It’s normal to feel concerned and even anxious about the world today. The media bombards you with news of injustice, inflation, and international chaos; you’re right to feel uneasy about those issues. Closer to home, you may have relationship problems, personal financial struggles, or health conditions that fill your mind with worry.
So, how do you know when you’ve crossed over from reasonable concern over legitimate issues to a full-fledged anxiety disorder?
You’re not the only one wondering — about 40 million Americans, nearly one-fifth of the population — suffer from anxiety disorders, making it the country’s most common mental health issue. Leslie S. Gaskill, MD, helps folks in Peachtree Corners and Johns Creek, Georgia, understand the signs of anxiety disorders so they can get the professional help they need.
The many types of anxiety disorders
Before getting into the signs that your anxiety disorder needs attention, Dr. Gaskill wants to explain the multiple types of anxiety disorders. They all share anxiety as a core symptom but stem from different experiences and sources and affect your life differently.
Generalized anxiety disorder (GAD)
GAD describes an overarching sense of worry and looming dread about one or many things. You may obsess over upcoming plans, focus on the worst-case scenarios, or perceive certain situations as threatening even when they’re safe.
Social anxiety disorder
You may have social anxiety disorder if you have an extreme fear of social situations like parties, meetings, and family gatherings.
Panic disorder causes a sudden episode of fear that interferes with your ability to function. You may feel shortness of breath, sweating, lightheadedness, and a racing heart. Panic attacks usually last for a few minutes at a time.
Post-traumatic stress disorder (PTSD)
As its name suggests, PTSD stems from a traumatic event you’ve experienced or witnessed. Specific thoughts, sights, smells, or sounds can trigger a PTSD episode of negative thoughts and fears that puts you on edge or debilitates you.
Obsessive-compulsive disorder (OCD)
With OCD, you obsess over a situation to the point where you experience extreme anxiety, compelling you to try to correct or control it. For example, OCD could make you obsess over germs and cause you to sterilize everything, even when they are already clean.
Phobias come in all sorts, from the fear of heights to the fear of leaving your house, the fear of crowds, the fear of confined spaces, and many more. Dr.Gaskill helps you identify your specific phobia and deal with it appropriately.
When to seek help for anxiety
Anxiety means feeling worried, nervous, concerned, or uneasy about something; that emotion alone doesn’t mean you have an anxiety disorder. However, when anxiety creeps into your every thought and disrupts your life, it’s time to seek professional help from Dr. Gaskill. Here are some signs to watch for.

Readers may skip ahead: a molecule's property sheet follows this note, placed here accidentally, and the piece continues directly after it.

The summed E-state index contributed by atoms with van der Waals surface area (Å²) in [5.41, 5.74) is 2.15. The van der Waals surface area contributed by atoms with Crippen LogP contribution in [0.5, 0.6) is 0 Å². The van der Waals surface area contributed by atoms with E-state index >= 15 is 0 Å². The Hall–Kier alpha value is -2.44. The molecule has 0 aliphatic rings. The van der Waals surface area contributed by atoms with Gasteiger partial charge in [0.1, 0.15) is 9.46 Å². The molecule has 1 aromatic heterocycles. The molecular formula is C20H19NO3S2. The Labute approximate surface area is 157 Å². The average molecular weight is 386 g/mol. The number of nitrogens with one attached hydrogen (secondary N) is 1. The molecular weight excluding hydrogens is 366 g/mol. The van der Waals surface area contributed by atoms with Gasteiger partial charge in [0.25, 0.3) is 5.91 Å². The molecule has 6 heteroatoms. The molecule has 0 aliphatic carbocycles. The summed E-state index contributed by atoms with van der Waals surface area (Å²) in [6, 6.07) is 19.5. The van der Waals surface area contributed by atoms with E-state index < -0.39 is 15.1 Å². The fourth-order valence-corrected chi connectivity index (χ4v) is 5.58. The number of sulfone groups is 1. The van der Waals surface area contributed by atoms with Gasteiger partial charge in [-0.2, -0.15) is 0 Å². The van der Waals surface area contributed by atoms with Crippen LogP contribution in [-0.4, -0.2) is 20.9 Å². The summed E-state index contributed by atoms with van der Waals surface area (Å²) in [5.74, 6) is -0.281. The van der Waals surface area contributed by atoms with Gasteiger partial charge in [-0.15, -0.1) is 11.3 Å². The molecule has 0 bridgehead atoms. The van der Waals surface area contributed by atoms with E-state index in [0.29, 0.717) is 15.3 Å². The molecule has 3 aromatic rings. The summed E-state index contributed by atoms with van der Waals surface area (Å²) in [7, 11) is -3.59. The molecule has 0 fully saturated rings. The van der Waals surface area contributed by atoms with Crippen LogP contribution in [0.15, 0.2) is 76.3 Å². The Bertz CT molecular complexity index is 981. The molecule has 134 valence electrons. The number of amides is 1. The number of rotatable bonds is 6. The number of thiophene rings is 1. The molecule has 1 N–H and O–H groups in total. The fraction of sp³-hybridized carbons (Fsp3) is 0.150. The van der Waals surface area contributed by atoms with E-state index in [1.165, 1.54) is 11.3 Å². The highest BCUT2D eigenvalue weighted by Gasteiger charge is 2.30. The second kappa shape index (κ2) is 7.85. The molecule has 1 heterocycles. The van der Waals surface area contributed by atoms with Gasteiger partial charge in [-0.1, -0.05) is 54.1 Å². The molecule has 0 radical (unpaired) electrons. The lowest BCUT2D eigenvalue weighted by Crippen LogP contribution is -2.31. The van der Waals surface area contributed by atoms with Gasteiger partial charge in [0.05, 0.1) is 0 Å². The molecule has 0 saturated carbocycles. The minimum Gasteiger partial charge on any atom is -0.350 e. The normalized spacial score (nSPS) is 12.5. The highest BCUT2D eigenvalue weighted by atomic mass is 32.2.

When anxiety affects your relationships
Anxiety disorders can affect your ability to relate to others and engage in rational conversations. Certain people, voices, and faces may trigger extreme fears. You may isolate yourself to avoid social situations, crowds, questions, and other interactions.
When anxiety affects your sleep
It’s no surprise that stress and worry can keep you up at night, but when you have an anxiety disorder, you lose more than a few hours of sleep. Anxiety keeps you in a state of mental arousal that makes it almost impossible to relax and fall asleep. Lack of sleep feeds your anxiety and can even make you dread going to bed, adding to the problem. You may even experience nightmares.
When anxiety affects your physical health
If your anxiety leads to sleep deprivation, your cells can’t renew themselves and restore your body overnight, which could lead to premature aging, fatigue, and a weakened immune system.
However, even if you sleep well, anxiety takes a toll on your body. Some of the most common physical effects of anxiety include:
- Rapid heart rate
- Muscle tension
- Chest pain
- Trembling or twitching
- Shortness of breath
- Diarrhea or other bowel problems
It’s easy to miss anxiety as the root cause of these symptoms, but Dr. Gaskill can diagnose your anxiety disorder and get you started on the right treatment.
When anxiety disrupts your daily life
When anxiety interferes with your ability to function as you’d like to in your daily life, it’s time to seek help. Here are a few examples of what uncontrolled anxiety disorders can do:
- Go to work
- Attend meetings
- Solve problems
- Run errands
- Maintain a personal relationship
- Keep appointments
If anxiety keeps you from living life on your own terms, call Dr. Gaskill. Through lifestyle changes, counseling, and medication, she can help you manage your anxiety disorder. Learn to manage the things that trigger attacks and minimize anxiety’s impact on your life.
To schedule an appointment with Dr. Gaskill, request one online or call us in Peachtree Corners or Johns Creek, Georgia.